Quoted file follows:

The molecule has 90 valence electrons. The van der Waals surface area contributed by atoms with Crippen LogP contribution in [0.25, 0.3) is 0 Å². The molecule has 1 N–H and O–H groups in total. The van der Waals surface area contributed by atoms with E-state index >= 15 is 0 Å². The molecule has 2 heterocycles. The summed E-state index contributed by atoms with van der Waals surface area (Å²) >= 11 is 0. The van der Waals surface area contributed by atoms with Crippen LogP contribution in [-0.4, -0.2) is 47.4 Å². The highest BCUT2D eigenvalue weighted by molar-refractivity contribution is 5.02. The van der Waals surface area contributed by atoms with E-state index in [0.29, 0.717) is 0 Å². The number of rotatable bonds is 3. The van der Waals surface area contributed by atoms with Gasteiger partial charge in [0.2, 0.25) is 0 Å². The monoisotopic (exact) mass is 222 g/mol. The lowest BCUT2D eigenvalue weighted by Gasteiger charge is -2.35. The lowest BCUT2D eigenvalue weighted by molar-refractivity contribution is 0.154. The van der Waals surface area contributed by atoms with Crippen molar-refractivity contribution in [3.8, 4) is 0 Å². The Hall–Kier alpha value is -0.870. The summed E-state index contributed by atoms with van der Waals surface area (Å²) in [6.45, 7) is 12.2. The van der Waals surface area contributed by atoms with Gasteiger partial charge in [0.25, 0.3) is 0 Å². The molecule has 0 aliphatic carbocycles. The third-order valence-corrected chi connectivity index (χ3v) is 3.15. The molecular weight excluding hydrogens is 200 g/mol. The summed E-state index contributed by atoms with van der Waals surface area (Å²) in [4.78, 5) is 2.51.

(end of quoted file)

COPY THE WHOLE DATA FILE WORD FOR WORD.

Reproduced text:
The molecule has 90 valence electrons. The van der Waals surface area contributed by atoms with Crippen LogP contribution in [0.25, 0.3) is 0 Å². The molecule has 1 N–H and O–H groups in total. The van der Waals surface area contributed by atoms with E-state index >= 15 is 0 Å². The molecule has 2 heterocycles. The summed E-state index contributed by atoms with van der Waals surface area (Å²) >= 11 is 0. The van der Waals surface area contributed by atoms with Crippen LogP contribution in [-0.4, -0.2) is 47.4 Å². The highest BCUT2D eigenvalue weighted by molar-refractivity contribution is 5.02. The van der Waals surface area contributed by atoms with E-state index in [0.29, 0.717) is 0 Å². The number of rotatable bonds is 3. The van der Waals surface area contributed by atoms with Gasteiger partial charge in [0.2, 0.25) is 0 Å². The monoisotopic (exact) mass is 222 g/mol. The lowest BCUT2D eigenvalue weighted by Gasteiger charge is -2.35. The lowest BCUT2D eigenvalue weighted by molar-refractivity contribution is 0.154. The van der Waals surface area contributed by atoms with Crippen molar-refractivity contribution in [3.8, 4) is 0 Å². The Hall–Kier alpha value is -0.870. The summed E-state index contributed by atoms with van der Waals surface area (Å²) in [6.45, 7) is 12.2. The van der Waals surface area contributed by atoms with Gasteiger partial charge in [0.25, 0.3) is 0 Å². The molecule has 0 aliphatic carbocycles. The third-order valence-corrected chi connectivity index (χ3v) is 3.15. The molecular weight excluding hydrogens is 200 g/mol. The summed E-state index contributed by atoms with van der Waals surface area (Å²) in [4.78, 5) is 2.51.